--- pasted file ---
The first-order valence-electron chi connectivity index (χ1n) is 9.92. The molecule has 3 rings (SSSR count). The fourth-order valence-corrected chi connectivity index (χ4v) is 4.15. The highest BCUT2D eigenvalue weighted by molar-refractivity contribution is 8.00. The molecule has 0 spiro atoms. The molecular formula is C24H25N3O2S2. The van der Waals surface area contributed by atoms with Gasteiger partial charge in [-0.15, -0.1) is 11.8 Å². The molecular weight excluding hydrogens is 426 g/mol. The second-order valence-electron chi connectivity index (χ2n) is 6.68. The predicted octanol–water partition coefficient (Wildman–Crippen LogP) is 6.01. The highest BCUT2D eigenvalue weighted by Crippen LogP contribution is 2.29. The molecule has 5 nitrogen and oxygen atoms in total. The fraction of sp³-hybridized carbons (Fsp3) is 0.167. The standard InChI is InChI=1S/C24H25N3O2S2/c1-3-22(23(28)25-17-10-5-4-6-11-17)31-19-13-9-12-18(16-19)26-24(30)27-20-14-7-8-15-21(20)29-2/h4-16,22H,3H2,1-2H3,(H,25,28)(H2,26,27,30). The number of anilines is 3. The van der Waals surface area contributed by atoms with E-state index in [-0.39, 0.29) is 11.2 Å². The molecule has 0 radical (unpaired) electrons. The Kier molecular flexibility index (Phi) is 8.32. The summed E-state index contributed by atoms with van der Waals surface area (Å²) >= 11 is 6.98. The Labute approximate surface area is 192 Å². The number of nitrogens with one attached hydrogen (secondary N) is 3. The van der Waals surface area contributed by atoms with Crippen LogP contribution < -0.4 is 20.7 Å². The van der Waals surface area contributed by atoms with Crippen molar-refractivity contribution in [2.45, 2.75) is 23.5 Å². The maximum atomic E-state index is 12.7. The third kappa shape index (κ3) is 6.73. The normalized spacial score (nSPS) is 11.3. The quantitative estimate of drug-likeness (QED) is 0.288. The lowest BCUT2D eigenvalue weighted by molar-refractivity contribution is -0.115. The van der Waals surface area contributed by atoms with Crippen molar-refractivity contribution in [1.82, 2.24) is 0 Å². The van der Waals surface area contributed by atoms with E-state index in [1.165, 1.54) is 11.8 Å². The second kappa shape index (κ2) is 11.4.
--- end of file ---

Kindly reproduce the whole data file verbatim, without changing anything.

The first-order valence-electron chi connectivity index (χ1n) is 9.92. The molecule has 3 rings (SSSR count). The fourth-order valence-corrected chi connectivity index (χ4v) is 4.15. The highest BCUT2D eigenvalue weighted by molar-refractivity contribution is 8.00. The molecule has 0 spiro atoms. The molecular formula is C24H25N3O2S2. The van der Waals surface area contributed by atoms with Gasteiger partial charge in [-0.15, -0.1) is 11.8 Å². The molecular weight excluding hydrogens is 426 g/mol. The second-order valence-electron chi connectivity index (χ2n) is 6.68. The predicted octanol–water partition coefficient (Wildman–Crippen LogP) is 6.01. The highest BCUT2D eigenvalue weighted by Crippen LogP contribution is 2.29. The molecule has 5 nitrogen and oxygen atoms in total. The fraction of sp³-hybridized carbons (Fsp3) is 0.167. The standard InChI is InChI=1S/C24H25N3O2S2/c1-3-22(23(28)25-17-10-5-4-6-11-17)31-19-13-9-12-18(16-19)26-24(30)27-20-14-7-8-15-21(20)29-2/h4-16,22H,3H2,1-2H3,(H,25,28)(H2,26,27,30). The number of anilines is 3. The van der Waals surface area contributed by atoms with E-state index in [-0.39, 0.29) is 11.2 Å². The molecule has 0 radical (unpaired) electrons. The Kier molecular flexibility index (Phi) is 8.32. The summed E-state index contributed by atoms with van der Waals surface area (Å²) >= 11 is 6.98. The Labute approximate surface area is 192 Å². The number of nitrogens with one attached hydrogen (secondary N) is 3. The van der Waals surface area contributed by atoms with Crippen LogP contribution < -0.4 is 20.7 Å². The van der Waals surface area contributed by atoms with Crippen molar-refractivity contribution in [2.45, 2.75) is 23.5 Å². The maximum atomic E-state index is 12.7. The third kappa shape index (κ3) is 6.73. The normalized spacial score (nSPS) is 11.3. The quantitative estimate of drug-likeness (QED) is 0.288. The lowest BCUT2D eigenvalue weighted by molar-refractivity contribution is -0.115. The van der Waals surface area contributed by atoms with Crippen molar-refractivity contribution in [1.82, 2.24) is 0 Å². The van der Waals surface area contributed by atoms with E-state index in [1.165, 1.54) is 11.8 Å². The second kappa shape index (κ2) is 11.4.